While the failure statistics speak loudly, a focus on the probability for success can determine the reality for meeting desired change. Increase your chances of success by setting resolutions that take steps toward a healthier you, that focus on whatever leads to more joy and that build and repair relationships.

Goal Setting Tips for A Healthier Year

Creating resolutions/goals significantly increases your chances for moving forward. But how you go about making and maintaining those goals has a huge impact on their chances for success.

Consider the following goal setting tips to help you move toward a healthier year.

  1. Pray first. Ask the Holy Spirit to reveal the goals that direct you down the path of God’s will for His glory. (Proverbs 16:9)
  2. Keep it simple. Simple may not necessarily mean easy, but it does mean more focused and true to who you are in Christ. Stay simple and specific with goal setting.
  3. Think small-steps. Never underestimate the power of small steps to add up over time to make a huge difference.
  4. Write them down. People are 42% more likely to achieve their goals just by writing them down.
  5. Pray often. Put your written goals somewhere you’re likely to run across them frequently. Pray over them every time you do.

Ask yourself what reality you want to struggle toward this next year. Remember too that a reality of true joy and one where truth determines focus lies at the heart of a struggle that truly leads to victory.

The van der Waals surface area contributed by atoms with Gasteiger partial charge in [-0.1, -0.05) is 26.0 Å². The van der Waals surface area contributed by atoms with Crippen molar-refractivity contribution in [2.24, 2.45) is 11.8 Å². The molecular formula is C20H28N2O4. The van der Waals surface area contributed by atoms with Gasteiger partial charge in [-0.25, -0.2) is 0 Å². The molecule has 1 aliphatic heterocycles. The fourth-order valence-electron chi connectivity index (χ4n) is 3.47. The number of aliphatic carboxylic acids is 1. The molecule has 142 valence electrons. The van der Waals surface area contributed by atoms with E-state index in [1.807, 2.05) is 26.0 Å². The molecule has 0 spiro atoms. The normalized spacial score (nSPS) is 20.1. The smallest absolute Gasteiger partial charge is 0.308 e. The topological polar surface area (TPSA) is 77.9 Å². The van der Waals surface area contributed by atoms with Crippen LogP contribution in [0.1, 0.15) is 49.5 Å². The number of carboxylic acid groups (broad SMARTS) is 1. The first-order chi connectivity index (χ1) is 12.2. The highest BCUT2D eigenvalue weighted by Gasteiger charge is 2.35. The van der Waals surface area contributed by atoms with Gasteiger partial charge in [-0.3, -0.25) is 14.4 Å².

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Discovering Strength Through Brokenness

broken In 2009, I discovered my allergy to dairy and my intolerance to gluten. Sensitivities to several other foods (crab, eggs and cashews) also came to light. As I changed my diet to eliminate these foods, I began to feel dramatically better. In fact, I felt better physically and mentally than I had my whole life.

Then I reached a plateau about two years later. I felt a tremendous sense of isolation as well as frustration as I watched others enjoy any food they desired. I saw only limits. I saw a cage that separated me from others. My frustration increased as I realized that my body is also tremendously sensitive to a lot of stimulation.

In fact, inflammation rises at the slightest chemical imbalance. Too much of any food causes distress, but any of certain foods causes setback. In addition, a lot of noise bothers me, and too much information in too small space of time easily impedes my ability to think. I also struggle being in groups of people for very long, sometimes even at all.

At times, I’m simply at odds with understanding why I am so physically and mentally sensitive. Some days, I just feel very alone. But, this journey also brings to light my many physical and mental limitations and weaknesses and gives greater understanding of how God’s strength flow in a practical way through my weaknesses.

In this struggle, I learned a valuable lesson: Freedom comes through brokenness revealed by weaknesses.

Realizing utter helplessness to be healthy on my own truly set me free. The process began with salvation and seeing my inability to escape the grip of sin. And it grew when I finally understood that every weakness I have presents an opportunity for increased freedom from the flesh.